I had obtained my cleared farm on easy terms, and, in so far as the probability of procuring a comfortable subsistence was concerned, we had no reason to complain; but comfort and happiness do not depend entirely on a sufficiency of the necessaries of life. Some of our neighbours were far from being agreeable to us. Being fresh from England, it could hardly be expected that we could at once accommodate ourselves to the obtrusive familiarity of persons who had no conception of any differences in taste or manners arising from education and habits acquired in a more refined state of society. I allude more particularly to some rude and demoralised American farmers from the United States, who lived in our immediate neighbourhood. Our neighbours from the same country were worthy, industrious people; but, on the whole, the evil greatly predominated over the good amongst them.

At a few miles' distance from our farm, we had some intelligent English neighbours, of a higher class; but they were always so busily occupied with their farming operations that they had little leisure or inclination for that sort of easy intercourse to which we had been accustomed. If we called in the forenoon, we generally found our neighbour hard at work in the fields, and his wife over head and ears in her domestic occupations. We had to ring the bell repeatedly before we could gain admittance, to allow her time to change her ordinary dress. Long before this could be effected, or we could enter the door, sundry reconnoitring parties of the children would peep at us round the corners of the house, and then scamper off to make their reports.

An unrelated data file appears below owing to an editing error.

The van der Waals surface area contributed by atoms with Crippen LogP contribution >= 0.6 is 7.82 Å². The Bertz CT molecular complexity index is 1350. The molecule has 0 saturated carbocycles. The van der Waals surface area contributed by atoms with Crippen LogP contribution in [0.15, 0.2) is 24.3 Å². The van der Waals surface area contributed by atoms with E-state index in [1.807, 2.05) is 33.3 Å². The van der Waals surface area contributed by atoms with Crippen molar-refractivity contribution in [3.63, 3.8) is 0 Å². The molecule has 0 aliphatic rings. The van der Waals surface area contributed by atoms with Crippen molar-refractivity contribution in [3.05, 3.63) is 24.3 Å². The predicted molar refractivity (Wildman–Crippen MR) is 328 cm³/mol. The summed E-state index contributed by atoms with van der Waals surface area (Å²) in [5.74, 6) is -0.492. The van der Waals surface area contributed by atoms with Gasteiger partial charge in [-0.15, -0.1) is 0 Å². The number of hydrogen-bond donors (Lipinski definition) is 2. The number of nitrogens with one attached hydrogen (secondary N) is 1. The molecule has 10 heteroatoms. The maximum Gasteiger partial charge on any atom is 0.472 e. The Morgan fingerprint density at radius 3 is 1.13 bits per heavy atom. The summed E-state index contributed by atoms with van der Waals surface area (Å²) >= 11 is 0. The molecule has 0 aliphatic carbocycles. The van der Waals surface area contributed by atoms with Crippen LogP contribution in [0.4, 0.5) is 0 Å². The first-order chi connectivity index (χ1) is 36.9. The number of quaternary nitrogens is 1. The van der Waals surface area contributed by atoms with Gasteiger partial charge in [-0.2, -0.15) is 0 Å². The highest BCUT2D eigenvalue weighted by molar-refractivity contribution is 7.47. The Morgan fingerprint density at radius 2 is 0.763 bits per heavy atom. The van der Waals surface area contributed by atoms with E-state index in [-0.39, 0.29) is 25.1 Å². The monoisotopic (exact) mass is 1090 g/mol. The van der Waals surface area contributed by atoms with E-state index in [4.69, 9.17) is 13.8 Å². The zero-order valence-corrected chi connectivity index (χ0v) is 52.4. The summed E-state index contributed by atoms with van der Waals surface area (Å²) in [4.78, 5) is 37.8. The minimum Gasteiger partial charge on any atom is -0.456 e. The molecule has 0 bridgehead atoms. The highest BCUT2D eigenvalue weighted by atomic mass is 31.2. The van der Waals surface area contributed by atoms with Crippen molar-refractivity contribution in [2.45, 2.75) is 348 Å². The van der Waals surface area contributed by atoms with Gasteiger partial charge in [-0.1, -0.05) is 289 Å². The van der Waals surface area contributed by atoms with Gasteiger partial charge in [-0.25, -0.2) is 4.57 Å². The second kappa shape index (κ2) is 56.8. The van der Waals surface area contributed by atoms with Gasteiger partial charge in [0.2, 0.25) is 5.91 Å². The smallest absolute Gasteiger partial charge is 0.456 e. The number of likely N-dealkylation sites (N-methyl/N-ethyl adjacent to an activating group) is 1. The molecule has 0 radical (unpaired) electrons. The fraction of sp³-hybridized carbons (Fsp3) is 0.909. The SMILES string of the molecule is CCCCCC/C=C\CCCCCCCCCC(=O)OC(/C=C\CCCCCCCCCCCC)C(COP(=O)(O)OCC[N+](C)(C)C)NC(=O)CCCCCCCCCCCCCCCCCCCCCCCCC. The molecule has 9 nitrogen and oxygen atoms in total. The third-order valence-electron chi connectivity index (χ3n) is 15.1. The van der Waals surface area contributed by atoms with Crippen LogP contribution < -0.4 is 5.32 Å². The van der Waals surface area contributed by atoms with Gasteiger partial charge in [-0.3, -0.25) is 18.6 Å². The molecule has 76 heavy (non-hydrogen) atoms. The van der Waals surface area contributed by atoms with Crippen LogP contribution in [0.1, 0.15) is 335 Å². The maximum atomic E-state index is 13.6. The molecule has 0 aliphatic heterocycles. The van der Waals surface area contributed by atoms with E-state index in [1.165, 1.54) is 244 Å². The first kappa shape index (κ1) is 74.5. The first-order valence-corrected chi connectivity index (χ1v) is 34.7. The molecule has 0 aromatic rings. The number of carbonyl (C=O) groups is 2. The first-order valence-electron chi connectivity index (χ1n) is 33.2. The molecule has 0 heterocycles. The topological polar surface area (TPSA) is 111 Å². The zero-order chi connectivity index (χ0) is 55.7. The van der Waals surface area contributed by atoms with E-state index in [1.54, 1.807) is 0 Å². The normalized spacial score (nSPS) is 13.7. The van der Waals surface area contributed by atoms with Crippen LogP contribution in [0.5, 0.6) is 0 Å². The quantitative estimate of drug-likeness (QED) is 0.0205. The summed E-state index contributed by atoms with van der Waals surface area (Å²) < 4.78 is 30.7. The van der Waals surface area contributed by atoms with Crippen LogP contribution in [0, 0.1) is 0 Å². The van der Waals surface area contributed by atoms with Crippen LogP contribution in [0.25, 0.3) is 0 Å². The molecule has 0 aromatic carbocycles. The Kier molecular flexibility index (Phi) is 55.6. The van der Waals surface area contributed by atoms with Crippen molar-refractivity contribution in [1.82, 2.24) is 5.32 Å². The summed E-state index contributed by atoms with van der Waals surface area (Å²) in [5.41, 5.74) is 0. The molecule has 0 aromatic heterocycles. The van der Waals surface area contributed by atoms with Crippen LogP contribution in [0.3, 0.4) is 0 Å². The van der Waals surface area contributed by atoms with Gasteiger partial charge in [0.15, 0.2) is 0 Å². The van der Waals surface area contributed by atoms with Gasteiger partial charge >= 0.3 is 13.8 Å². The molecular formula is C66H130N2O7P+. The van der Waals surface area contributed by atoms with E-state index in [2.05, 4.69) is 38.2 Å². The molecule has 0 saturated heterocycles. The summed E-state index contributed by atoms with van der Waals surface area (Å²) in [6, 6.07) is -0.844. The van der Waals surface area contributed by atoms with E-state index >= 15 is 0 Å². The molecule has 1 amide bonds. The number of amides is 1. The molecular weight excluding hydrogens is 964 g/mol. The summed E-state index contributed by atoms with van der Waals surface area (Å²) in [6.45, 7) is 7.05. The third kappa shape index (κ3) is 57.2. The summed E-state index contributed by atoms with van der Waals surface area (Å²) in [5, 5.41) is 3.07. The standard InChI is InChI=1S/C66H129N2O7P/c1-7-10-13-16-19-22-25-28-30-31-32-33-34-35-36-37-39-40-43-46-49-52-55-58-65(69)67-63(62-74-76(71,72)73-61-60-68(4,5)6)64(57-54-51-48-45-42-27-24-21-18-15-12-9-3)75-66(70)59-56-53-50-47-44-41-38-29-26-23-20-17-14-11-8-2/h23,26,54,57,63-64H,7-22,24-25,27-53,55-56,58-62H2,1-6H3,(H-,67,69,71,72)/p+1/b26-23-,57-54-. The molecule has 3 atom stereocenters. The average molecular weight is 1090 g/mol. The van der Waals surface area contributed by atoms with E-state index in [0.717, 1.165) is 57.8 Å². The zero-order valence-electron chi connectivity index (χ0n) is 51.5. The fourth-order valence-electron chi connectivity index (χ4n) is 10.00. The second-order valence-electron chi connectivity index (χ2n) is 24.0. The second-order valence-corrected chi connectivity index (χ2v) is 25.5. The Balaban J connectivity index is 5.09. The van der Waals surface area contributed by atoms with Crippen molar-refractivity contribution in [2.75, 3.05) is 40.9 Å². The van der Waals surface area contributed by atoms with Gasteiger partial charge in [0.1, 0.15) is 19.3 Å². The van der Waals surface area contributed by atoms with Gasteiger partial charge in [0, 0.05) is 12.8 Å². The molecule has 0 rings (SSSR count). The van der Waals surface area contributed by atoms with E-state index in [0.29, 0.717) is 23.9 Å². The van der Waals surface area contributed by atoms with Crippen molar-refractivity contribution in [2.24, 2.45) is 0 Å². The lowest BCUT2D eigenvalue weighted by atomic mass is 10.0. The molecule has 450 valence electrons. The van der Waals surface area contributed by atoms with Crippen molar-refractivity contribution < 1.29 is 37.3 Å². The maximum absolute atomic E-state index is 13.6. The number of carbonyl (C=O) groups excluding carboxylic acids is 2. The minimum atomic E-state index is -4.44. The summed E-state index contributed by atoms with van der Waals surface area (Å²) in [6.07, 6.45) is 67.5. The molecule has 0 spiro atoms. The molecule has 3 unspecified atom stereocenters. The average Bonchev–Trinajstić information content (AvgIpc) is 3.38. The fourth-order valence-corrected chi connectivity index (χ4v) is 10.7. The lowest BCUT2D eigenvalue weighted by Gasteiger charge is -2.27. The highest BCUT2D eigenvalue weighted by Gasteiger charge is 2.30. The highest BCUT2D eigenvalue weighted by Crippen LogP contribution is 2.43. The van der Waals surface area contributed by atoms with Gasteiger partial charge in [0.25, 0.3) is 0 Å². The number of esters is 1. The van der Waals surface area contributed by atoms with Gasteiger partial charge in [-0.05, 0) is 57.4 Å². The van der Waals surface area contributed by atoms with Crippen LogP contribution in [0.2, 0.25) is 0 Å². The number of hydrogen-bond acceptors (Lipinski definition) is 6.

It seems strange that sensible people should not at once see the necessity of accommodating their habits to their situation and circumstances, and receive their friends without appearing to be ashamed of their employments. This absurdity, however, is happily confined to the would-be-genteel people in the country, who visit in the towns, and occasionally are ambitious enough to give large parties to the aristocracy of the towns. The others, who do not pretend to vie with the townspeople in such follies, are a great deal more easy and natural in their manners, and more truly independent and hospitable.

Now that we are better acquainted with the country, we much prefer the conversation of the intelligent and unpretending class of farmers, who, though their education has been limited, often possess a rich fund of strong commonsense and liberality of sentiment, and not unfrequently great observation and originality of mind. At the period I refer to, a number of the American settlers from the United States, who composed a considerable part of the population, regarded British settlers with an intense feeling of dislike, and found a pleasure in annoying and insulting them when any occasion offered. They did not understand us, nor did we them, and they generally mistook the reserve which is common with the British towards strangers for pride and superciliousness.

"You Britishers are too superstitious," one of them told me on a particular occasion.